OK, let’s get the formalities out of the way. This is an opinion piece. It’s a tongue-in-cheek musing at interior décor and design topics that I feel compelled to voice an opinion on.
If ‘Hamptons Style’ bashing offends you, do not read any further.
Caveats to the side, let’s begin with the first ‘Unfold Opinion’ piece.
*rubs hands together feverishly*
This may well sound incredibly radical, given where I live (there being an abundance of ‘Hamptons’ style homes) – but, enough with the Hamptons look in interiors. Please.
Yes, I know it’s ‘classic’. Yes, I know it’s ‘classy’. It’s also rather boring, old-fashioned and not even remotely like anything you find in the actual Hamptons. I have a lovely American neighbour, from the north east coast of the US, and even she scratches her head at the Australian fascination with all things ‘Hamptons’.
Can we at least re-name it. Perhaps something like ‘basic baby boomer design’ or maybe ‘random wooden panelling style’?
There are those who may decry that it suits our Australian coastal sensibilities. That it’s timeless. I just don’t agree. Here’s why.
Australia and all related Australiana is as unique as it gets. Deadly arachnids and reptiles aside, we have a pretty specific identity in this country. We live and breathe our ‘great southern land’. We take inspiration and strength from our natural surrounds. We have some of the most inimitable and forward-thinking architects and designers in the world.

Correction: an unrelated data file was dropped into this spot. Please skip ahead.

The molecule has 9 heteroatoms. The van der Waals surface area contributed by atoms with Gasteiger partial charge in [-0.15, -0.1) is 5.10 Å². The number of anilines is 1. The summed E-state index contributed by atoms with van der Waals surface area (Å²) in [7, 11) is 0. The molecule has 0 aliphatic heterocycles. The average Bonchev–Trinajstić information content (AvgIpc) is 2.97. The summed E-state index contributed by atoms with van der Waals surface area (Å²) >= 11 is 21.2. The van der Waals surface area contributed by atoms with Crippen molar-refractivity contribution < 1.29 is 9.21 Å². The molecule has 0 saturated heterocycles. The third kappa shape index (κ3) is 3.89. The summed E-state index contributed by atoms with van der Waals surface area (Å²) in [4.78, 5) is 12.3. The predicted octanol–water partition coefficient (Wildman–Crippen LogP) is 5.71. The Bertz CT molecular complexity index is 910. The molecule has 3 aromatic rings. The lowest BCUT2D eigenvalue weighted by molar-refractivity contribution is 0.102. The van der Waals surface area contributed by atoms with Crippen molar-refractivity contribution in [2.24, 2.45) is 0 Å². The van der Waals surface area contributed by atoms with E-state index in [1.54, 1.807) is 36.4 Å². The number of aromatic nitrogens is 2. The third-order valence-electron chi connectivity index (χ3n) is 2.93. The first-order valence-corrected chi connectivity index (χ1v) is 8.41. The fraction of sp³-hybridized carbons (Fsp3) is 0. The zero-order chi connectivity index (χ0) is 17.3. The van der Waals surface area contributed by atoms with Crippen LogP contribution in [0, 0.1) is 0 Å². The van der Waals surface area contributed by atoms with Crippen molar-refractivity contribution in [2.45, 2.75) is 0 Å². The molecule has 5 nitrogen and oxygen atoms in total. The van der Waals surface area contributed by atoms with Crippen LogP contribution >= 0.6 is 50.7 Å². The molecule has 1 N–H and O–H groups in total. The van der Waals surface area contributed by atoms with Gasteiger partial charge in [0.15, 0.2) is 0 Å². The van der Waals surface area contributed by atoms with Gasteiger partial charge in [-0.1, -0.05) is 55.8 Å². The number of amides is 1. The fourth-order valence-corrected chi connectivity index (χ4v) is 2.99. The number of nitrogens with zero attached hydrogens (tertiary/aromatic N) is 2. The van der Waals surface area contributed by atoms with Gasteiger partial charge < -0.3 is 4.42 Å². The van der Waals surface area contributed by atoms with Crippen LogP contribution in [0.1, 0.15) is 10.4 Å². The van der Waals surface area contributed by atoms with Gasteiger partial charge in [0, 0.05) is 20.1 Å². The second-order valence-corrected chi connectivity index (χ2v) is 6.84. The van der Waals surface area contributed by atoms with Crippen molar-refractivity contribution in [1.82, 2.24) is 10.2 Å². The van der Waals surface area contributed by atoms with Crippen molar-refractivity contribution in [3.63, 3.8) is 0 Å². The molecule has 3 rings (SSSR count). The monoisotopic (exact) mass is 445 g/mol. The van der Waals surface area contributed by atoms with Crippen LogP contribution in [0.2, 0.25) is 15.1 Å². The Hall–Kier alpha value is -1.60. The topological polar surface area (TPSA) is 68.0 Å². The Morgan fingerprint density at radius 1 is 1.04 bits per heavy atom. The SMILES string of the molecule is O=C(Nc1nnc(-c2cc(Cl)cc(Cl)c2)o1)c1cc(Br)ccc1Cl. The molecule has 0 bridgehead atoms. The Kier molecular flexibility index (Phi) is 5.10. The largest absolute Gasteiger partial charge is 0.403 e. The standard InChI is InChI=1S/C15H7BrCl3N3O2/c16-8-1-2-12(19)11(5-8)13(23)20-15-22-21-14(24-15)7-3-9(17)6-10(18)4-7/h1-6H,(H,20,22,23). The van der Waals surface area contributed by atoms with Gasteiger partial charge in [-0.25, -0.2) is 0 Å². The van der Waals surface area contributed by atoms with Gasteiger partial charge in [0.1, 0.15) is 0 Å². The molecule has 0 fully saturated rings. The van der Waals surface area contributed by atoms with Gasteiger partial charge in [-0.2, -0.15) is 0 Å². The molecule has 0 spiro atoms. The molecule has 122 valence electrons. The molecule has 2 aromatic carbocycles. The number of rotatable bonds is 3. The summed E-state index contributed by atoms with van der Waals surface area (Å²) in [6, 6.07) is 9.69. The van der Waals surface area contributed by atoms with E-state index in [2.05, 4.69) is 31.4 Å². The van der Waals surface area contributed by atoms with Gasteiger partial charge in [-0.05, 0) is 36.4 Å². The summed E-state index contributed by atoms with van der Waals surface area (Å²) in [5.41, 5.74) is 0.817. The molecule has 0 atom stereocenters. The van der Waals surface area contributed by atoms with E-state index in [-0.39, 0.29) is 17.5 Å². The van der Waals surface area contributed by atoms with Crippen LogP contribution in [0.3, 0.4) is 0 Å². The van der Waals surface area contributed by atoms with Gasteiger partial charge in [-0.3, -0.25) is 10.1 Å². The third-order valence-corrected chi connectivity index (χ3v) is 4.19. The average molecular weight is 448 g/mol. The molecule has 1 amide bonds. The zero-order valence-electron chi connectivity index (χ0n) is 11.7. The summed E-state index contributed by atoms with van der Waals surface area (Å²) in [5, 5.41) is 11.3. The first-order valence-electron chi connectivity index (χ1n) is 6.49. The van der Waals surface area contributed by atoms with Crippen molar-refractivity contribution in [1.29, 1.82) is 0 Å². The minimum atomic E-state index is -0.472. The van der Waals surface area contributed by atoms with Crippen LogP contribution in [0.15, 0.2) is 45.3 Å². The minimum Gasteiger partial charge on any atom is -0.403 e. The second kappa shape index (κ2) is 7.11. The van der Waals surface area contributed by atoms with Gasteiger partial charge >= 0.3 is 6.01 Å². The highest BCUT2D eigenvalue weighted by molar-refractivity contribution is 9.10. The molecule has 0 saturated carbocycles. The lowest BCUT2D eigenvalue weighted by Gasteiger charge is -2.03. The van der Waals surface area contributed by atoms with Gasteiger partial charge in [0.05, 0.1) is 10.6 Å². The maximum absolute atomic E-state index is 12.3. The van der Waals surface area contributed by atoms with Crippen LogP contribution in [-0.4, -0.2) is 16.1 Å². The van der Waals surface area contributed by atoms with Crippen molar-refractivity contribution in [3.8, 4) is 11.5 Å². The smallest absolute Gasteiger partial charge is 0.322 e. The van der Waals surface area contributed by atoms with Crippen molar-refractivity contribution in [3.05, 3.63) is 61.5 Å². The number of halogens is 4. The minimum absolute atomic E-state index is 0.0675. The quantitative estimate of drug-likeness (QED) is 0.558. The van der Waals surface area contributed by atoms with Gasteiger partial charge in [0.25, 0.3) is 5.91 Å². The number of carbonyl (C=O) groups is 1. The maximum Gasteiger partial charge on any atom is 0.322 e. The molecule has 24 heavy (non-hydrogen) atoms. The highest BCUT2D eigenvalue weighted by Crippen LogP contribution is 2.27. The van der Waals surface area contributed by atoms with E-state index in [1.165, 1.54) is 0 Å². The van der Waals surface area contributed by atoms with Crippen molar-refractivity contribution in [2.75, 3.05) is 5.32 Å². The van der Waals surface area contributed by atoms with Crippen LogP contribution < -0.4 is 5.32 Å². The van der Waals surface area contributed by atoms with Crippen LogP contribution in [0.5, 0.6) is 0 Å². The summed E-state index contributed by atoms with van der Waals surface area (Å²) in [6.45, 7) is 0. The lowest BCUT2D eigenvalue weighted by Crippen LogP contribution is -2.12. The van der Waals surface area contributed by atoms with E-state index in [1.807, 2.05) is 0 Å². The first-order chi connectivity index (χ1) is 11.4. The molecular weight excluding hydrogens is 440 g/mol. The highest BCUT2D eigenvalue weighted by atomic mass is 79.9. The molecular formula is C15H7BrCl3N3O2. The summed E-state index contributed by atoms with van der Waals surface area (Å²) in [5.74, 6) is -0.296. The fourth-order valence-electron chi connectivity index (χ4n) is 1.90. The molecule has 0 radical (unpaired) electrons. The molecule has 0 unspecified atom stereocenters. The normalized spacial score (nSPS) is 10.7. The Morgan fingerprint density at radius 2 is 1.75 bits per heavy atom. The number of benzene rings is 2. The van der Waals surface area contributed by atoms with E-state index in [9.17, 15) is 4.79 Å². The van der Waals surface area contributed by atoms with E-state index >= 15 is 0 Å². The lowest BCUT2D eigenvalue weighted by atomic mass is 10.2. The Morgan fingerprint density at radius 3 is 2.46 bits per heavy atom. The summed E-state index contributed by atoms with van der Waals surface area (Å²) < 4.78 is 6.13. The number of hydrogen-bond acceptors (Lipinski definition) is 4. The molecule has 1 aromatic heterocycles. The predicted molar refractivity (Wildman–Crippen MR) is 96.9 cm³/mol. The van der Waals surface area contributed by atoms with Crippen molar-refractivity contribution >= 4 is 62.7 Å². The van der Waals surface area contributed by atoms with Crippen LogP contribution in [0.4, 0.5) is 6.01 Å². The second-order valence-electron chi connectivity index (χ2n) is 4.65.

Why must we hark over a ‘style’ that is somewhat fake and really not very Australian at all?
There are perfectly stunning Australian styles that trump the Hamptons look any day (pun, actually, unexpected). If you want to harness a more ‘traditional’ design scheme in your home, look to our architecture. The Queenslander specifically. Iconic Australian style doesn’t date and it’s very much, well, Australian. The simplicity of our early buildings offers a wealth of inspiration that blend beautifully in our interiors.
We do share the openness and airiness that is the quintessential look of homes in the Hampton’s. But our neutrals are earthier, our furniture more honest and hardworking, our coastlines and landscapes are reflected with more vibrancy within our homes.
Don’t get me wrong, I’m not anti-cane furniture either. In fact, I am incredibly enamoured with modern rattan. But I’m pretty sure my Mum had a cane set of seating back in the 1980’s. It matched the blue and white soft furnishings and ‘Willow’ crockery of the time.
My main concern with the Hampton’s look is that it’s diluting our Australian design potential. It’s adding fuel to an already raging fire about who we are and where we come from.
Let’s not be a nation of interior décor knock-offs. Let’s do what we do naturally, take direction from our own surrounds and create more genuine styles of our own.